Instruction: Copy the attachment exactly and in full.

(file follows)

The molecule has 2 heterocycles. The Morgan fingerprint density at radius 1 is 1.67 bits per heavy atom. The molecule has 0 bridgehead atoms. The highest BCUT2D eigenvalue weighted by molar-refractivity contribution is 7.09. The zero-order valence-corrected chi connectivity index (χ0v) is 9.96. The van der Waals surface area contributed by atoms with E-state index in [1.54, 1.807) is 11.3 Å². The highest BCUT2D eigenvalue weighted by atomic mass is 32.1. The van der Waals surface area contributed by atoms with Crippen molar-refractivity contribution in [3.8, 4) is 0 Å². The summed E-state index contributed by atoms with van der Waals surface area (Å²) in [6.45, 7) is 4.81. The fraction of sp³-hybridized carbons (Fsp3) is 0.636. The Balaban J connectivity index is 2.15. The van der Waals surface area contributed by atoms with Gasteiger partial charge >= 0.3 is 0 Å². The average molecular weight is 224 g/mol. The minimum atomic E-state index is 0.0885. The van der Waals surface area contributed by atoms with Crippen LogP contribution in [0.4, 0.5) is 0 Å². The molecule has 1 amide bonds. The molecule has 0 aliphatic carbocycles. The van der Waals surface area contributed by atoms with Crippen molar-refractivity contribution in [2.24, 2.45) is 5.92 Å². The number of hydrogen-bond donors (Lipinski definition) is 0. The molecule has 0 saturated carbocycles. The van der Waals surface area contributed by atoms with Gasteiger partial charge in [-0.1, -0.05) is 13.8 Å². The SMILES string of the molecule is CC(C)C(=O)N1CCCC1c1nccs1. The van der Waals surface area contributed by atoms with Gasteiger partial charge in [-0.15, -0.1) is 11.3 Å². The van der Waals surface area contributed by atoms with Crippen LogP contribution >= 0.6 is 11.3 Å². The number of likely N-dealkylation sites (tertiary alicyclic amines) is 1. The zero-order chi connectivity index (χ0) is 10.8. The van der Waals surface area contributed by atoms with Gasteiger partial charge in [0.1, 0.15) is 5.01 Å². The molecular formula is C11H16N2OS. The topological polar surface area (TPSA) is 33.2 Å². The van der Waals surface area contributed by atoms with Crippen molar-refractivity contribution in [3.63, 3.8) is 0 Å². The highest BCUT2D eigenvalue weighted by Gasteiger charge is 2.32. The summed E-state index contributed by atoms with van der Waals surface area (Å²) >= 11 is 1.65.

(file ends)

The molecule has 2 heterocycles. The Morgan fingerprint density at radius 1 is 1.67 bits per heavy atom. The molecule has 0 bridgehead atoms. The highest BCUT2D eigenvalue weighted by molar-refractivity contribution is 7.09. The zero-order valence-corrected chi connectivity index (χ0v) is 9.96. The van der Waals surface area contributed by atoms with E-state index in [1.54, 1.807) is 11.3 Å². The highest BCUT2D eigenvalue weighted by atomic mass is 32.1. The van der Waals surface area contributed by atoms with Crippen molar-refractivity contribution in [3.8, 4) is 0 Å². The summed E-state index contributed by atoms with van der Waals surface area (Å²) in [6.45, 7) is 4.81. The fraction of sp³-hybridized carbons (Fsp3) is 0.636. The Balaban J connectivity index is 2.15. The van der Waals surface area contributed by atoms with Gasteiger partial charge >= 0.3 is 0 Å². The average molecular weight is 224 g/mol. The minimum atomic E-state index is 0.0885. The van der Waals surface area contributed by atoms with Crippen LogP contribution in [0.4, 0.5) is 0 Å². The molecule has 1 amide bonds. The molecule has 0 aliphatic carbocycles. The van der Waals surface area contributed by atoms with Crippen molar-refractivity contribution in [2.24, 2.45) is 5.92 Å². The number of hydrogen-bond donors (Lipinski definition) is 0. The molecule has 0 saturated carbocycles. The van der Waals surface area contributed by atoms with Gasteiger partial charge in [-0.1, -0.05) is 13.8 Å². The SMILES string of the molecule is CC(C)C(=O)N1CCCC1c1nccs1. The van der Waals surface area contributed by atoms with Gasteiger partial charge in [-0.15, -0.1) is 11.3 Å². The van der Waals surface area contributed by atoms with Crippen LogP contribution >= 0.6 is 11.3 Å². The number of likely N-dealkylation sites (tertiary alicyclic amines) is 1. The zero-order chi connectivity index (χ0) is 10.8. The van der Waals surface area contributed by atoms with Gasteiger partial charge in [0.1, 0.15) is 5.01 Å². The molecular formula is C11H16N2OS. The topological polar surface area (TPSA) is 33.2 Å². The van der Waals surface area contributed by atoms with Crippen molar-refractivity contribution in [3.63, 3.8) is 0 Å². The highest BCUT2D eigenvalue weighted by Gasteiger charge is 2.32. The summed E-state index contributed by atoms with van der Waals surface area (Å²) >= 11 is 1.65.